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Ph.D de

Ph.D
Group : Parallel Systems

Solving Incompressible Navier-Stokes Equations on Heterogeneous Parallel Architectures

Starts on 03/10/2011
Advisor : BABOULIN, Marc
[LE MAITRE Olivier]

Funding : contrat doctoral DIGITEO
Affiliation : Université Paris-Sud
Laboratory : LRI

Defended on 09/04/2015, committee :
Directeurs de thèse
M. Marc Baboulin, Professeur, Université Paris-Sud
M. Olivier Le Maître, Directeur de Recherche, LIMSI/CNRS
Rapporteurs
Mme. Fabienne Jézéquel, Maître de Conférences, LIP6
Mme. Masha Sosonkina, Professeur, Old Dominion University, USA
Examinateurs
M. Abdel Lisser, Professeur, Université Paris-Sud
M. Michel Kern, Chargé de Recherche, INRIA
Membre invité
M. Yann Fraigneau, Ingénieur de Recherche, LIMSI/CNRS

Research activities :

Abstract :
In this PhD thesis, we present our research in the domain of high performance software for computational fluid dynamics (CFD). With the increasing demand of high-resolution simulations, there is a need of numerical solvers that can fully take advantage of current manycore accelerated parallel architectures. In this thesis we focus more specifically on developing an efficient parallel solver for 3D incompressible Navier-Stokes (NS) equations on heterogeneous CPU/GPU architectures.
We first present an overview of the CFD domain along with the NS equations for incompressible fluid flows and existing numerical methods. We describe the mathematical model and the numerical method that we chose, based on an incremental prediction-projection method.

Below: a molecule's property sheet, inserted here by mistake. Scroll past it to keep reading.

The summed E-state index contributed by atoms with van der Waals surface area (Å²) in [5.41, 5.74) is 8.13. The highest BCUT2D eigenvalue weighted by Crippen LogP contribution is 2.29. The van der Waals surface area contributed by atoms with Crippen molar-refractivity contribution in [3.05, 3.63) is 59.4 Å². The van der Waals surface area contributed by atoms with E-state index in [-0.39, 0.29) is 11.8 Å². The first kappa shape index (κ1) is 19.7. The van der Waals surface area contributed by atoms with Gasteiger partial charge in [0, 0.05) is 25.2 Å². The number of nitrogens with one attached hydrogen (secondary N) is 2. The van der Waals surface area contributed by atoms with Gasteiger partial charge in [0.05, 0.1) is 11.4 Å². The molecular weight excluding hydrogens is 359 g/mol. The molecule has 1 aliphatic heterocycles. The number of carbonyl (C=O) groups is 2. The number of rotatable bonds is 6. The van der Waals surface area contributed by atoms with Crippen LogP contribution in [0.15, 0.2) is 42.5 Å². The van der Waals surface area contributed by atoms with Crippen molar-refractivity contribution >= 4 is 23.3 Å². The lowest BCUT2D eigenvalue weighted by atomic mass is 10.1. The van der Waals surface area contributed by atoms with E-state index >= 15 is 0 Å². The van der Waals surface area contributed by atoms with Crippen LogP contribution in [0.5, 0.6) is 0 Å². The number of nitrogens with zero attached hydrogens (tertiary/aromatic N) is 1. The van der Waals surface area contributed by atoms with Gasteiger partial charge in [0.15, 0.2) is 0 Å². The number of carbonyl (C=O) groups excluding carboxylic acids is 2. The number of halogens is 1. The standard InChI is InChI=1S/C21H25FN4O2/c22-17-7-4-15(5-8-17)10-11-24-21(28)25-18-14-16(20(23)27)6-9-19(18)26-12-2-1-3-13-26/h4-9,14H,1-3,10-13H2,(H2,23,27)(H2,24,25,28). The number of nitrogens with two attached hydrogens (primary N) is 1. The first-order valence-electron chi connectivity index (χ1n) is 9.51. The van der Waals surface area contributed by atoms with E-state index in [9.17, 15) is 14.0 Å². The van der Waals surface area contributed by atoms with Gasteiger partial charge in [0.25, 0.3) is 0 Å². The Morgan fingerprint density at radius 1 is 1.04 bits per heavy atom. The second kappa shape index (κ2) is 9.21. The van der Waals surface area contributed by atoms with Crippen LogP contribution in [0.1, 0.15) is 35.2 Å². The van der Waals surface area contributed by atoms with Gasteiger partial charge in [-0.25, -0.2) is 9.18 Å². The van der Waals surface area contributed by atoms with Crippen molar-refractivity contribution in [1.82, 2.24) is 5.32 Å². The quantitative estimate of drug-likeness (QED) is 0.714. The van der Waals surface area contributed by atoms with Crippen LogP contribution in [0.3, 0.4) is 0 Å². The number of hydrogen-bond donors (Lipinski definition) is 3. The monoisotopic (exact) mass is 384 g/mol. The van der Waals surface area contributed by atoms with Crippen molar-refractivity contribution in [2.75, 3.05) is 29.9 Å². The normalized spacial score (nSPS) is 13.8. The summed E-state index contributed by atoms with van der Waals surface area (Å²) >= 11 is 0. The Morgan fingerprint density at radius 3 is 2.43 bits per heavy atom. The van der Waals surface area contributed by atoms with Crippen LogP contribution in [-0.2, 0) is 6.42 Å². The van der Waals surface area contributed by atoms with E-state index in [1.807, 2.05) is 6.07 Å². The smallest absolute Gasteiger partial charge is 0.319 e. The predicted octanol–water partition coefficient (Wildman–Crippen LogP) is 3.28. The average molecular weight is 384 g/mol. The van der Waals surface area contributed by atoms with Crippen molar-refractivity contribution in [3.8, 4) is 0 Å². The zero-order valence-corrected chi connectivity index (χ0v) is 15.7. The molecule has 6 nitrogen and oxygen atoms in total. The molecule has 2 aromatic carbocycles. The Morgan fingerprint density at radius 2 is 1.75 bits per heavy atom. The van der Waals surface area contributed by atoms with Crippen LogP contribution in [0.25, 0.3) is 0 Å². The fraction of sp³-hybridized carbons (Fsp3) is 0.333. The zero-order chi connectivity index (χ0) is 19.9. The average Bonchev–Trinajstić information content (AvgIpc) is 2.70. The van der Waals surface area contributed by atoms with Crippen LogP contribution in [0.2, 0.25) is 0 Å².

A balanced distribution of the computational workload is obtained by using a domain decomposition method. A two-level parallelization combined with SIMD vectorization is used in our implementation to take advantage of the current distributed multicore machines. Numerical experiments on various parallel architectures show that this solver provides satisfying performance and good scalability.
In order to further improve the performance of the NS solver, we integrate GPU computing to accelerate the most time-consuming tasks. The resulting solver can be configured for running on various heterogeneous architectures by specifying explicitly the numbers of MPI processes, threads and GPUs.
This thesis manuscript also includes simulation results for two benchmarks designed from real physical cases. The computed solutions are compared with existing reference results. The code developed in this work will be the base for a future CFD library for parallel CPU/GPU computations.

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